Tuesday, January 25, 2011

An Educator Responds to Obama's State of the Union Address Educational Platitudes

[It annoys me to no end when policy makers who know nothing on an issue or topic decide to make plan to fix it.  I don't tell the auto mechanic how to fix my car.  I don't tell the doctor how to heal me.  Yet, why do people who sit in the ivory tower separated far-far from the reality of what education has actually become, what happens in a classroom, and how much a teacher works feel the need to tell teachers what has to be done.  My dad thought it was a good idea to have every person join the military for four years; it would teach discipline and life skills.  Today, I might say, every person in America should become a teacher for four years; it will solve the countries educational decline.  So here comes my commentary, in red, to Obama.  The president give a lot of platitudes, but does not give any concrete solutions.]

Maintaining our leadership in research and technology is crucial to America's success. But if we want to win the future - if we want innovation to produce jobs in America and not overseas - then we also have to win the race to educate our kids. [Ok, I agree.  But are we going to do it?]

Think about it. [Now you're just going to far.  Asking me to think.  That takes work.] Over the next ten years, nearly half of all new jobs will require education that goes beyond a high school degree. [That's because colleges are turning into the new high school on a number of levels: education and maturity to name two]And yet, as many as a quarter of our students aren't even finishing high school. The quality of our math and science education lags behind many other nations [That is becuase facebook and Youtube are funner.]. America has fallen to 9th in the proportion of young people with a college degree. And so the question is whether all of us - as citizens, and as parents - are willing to do what's necessary to give every child a chance to succeed.[You mean people are going to have to work to become better?  It might be challenging.  WOW!  What a novel idea.  Work hard and positive result will follow]

That responsibility begins not in our classrooms, but in our homes and communities [Duh, but who is going to take responsibility?  If we take H. Clinton's aprroach it is the whole town; so, let us just pass the buck to others.  Mom, Dad, don't be the primary educators of your children,  don't help them with their homework.  Just let the schools do it.]. It's family that first instills the love of learning in a child. Only parents can make sure the TV is turned off and homework gets done. [This assumes that parents are being parents to their children.  Every year I give the same talk to my students' parents, and every years half the parents do not listen.  Apparently parents know more about the life of teens than a person who is surrounded by many hundred teens for 8-12 hours a day.  The talk basically goes: you are the parent.  It is your job to raise your child.  You are not your child's friend.  YOU are the PARENT.  So stop letting your child do what they want and start telling them how it it going to be. This also means that the parent has to turn of the TV as well, set the example and help the child do their homework.]  We need to teach our kids that it's not just the winner of the Super Bowl who deserves to be celebrated, but the winner of the science fair; that success is not a function of fame or PR, but of hard work and discipline. [Well, pay scientists and teachers millions of dollar. Put the scientis on TV.  Heaven knows they will likely be better role models for our kids than the football players.  In fact, lets hold a scientist and teacher draft.  First years teachers and first round pick gets 10 million a year.  Then lets see how the education system changes in this country.]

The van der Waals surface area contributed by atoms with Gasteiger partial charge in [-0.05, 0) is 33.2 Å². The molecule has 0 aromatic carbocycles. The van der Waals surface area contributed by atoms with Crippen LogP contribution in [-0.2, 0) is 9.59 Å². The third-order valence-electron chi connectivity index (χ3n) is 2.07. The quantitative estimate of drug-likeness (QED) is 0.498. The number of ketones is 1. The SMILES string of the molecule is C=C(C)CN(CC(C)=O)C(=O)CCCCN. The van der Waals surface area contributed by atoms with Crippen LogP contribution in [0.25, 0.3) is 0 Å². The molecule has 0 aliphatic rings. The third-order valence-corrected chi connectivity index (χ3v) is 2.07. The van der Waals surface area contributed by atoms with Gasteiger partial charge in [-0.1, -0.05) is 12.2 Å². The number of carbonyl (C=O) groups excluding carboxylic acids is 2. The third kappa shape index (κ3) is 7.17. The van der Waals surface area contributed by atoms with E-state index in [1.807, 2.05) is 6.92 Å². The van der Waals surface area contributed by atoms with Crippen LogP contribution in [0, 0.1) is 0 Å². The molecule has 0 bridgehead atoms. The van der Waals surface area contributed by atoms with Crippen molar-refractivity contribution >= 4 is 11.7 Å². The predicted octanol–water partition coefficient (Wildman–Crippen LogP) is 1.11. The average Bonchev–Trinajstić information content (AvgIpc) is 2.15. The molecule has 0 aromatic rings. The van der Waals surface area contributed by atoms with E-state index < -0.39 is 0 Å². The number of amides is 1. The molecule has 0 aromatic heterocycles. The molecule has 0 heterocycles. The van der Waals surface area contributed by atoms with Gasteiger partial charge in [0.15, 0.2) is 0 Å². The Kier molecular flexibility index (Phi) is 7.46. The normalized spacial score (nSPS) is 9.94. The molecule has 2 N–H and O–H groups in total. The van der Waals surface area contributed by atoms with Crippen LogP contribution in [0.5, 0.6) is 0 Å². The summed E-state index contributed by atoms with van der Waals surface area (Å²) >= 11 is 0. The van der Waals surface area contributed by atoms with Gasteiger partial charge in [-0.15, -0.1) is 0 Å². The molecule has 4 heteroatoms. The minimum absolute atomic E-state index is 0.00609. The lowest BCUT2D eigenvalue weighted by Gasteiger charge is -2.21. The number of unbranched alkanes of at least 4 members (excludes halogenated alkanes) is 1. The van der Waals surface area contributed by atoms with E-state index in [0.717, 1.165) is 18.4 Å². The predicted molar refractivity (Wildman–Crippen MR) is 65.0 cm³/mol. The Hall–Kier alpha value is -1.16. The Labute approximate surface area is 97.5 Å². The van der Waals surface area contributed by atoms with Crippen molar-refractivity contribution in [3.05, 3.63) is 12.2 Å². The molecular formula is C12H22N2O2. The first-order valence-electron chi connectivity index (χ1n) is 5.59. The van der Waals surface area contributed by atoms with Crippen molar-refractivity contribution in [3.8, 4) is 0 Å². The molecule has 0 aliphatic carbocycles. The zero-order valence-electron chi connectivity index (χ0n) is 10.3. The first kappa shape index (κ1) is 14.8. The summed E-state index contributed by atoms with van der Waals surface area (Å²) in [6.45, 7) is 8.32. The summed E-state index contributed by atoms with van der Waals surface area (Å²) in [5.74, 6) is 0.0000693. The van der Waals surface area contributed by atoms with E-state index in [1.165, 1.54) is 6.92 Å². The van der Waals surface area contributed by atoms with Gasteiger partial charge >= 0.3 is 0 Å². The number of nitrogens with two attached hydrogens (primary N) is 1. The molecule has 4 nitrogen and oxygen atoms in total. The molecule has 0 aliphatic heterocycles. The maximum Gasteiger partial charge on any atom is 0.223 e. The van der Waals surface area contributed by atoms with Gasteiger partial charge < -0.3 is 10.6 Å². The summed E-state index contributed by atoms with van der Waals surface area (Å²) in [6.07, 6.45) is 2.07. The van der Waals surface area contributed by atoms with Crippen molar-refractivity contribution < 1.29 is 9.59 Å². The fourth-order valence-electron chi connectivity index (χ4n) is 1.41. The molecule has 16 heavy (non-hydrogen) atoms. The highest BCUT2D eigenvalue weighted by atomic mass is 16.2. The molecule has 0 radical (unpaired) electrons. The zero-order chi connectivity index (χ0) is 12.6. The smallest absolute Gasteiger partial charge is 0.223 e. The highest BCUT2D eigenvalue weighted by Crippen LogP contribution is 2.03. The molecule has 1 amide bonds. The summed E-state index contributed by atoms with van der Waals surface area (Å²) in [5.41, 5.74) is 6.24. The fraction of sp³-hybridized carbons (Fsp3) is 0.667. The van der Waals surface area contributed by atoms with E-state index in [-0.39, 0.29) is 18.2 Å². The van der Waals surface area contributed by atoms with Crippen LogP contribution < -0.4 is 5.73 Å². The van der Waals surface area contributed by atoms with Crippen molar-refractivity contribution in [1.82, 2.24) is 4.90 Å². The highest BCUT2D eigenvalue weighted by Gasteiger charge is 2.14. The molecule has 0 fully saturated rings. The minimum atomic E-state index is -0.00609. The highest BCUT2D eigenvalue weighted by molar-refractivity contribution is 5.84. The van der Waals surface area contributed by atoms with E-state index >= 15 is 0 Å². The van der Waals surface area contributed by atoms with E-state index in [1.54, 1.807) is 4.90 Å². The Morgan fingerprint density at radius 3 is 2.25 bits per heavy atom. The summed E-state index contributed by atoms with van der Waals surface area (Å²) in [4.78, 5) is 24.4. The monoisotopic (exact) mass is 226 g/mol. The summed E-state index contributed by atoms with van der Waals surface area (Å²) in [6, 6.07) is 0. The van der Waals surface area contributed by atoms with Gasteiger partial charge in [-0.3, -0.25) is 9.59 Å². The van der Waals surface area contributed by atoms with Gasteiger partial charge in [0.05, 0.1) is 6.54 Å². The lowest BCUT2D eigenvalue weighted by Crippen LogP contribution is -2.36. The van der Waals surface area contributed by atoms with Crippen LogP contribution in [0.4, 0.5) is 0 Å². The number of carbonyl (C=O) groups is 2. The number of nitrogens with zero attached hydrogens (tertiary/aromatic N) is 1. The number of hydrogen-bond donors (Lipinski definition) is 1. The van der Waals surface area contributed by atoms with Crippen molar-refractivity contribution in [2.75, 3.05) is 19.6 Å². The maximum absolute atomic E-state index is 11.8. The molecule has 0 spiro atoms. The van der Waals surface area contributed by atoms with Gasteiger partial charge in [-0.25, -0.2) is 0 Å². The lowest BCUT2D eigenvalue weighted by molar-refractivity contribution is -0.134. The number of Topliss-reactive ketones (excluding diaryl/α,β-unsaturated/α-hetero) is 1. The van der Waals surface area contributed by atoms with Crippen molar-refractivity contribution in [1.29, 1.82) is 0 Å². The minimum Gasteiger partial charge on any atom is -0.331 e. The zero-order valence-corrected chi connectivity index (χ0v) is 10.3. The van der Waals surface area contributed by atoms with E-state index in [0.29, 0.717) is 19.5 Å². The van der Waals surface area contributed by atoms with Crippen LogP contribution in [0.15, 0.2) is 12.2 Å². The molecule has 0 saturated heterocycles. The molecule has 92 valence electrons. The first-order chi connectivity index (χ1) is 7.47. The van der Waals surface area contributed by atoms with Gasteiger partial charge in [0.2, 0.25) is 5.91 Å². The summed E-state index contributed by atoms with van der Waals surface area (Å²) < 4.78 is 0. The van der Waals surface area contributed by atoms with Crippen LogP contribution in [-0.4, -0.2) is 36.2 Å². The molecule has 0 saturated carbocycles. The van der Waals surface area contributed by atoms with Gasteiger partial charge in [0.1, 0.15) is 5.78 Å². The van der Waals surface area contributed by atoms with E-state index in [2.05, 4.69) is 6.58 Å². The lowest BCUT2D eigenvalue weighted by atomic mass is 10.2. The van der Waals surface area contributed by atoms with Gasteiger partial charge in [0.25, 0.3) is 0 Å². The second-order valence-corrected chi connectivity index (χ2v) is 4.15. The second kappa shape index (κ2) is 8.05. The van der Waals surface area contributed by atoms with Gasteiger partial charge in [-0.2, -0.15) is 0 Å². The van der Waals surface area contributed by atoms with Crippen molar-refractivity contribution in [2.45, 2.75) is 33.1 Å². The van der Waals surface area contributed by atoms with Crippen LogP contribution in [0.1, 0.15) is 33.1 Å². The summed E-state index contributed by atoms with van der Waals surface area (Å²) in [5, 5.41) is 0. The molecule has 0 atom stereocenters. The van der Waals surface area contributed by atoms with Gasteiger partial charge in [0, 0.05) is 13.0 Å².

Our schools share this responsibility. When a child walks into a classroom, it should be a place of high expectations and high performance [Assuming the teachers are being supported by the parents, and the parents are holding the student to the same standard--sure.  However, much of America has developed a sense of entitlement in the area of education and believe that their child deserves a good grade just for being physically present in the school.]. But too many schools don't meet this test. [How many, can you be more specific?] That's why instead of just pouring money into a system that's not working, we launched a competition called Race to the Top. [To the top of what?  This isn't the same race that JFK called for.  Give us a tangible goal! JFK gave us the moon. Obama gives us the unspecific 'TOP']To all fifty states, we said, "If you show us the most innovative plans to improve teacher quality and student achievement, we'll show you the money."[How about you start paying a decent salary and maybe good teachers might want to become teachers.  I remember being offered 24,000 to teach at a school in Louisiana after graduating from my undergrad.  Upon graduating from grad school I was offered 28,000 at another school.]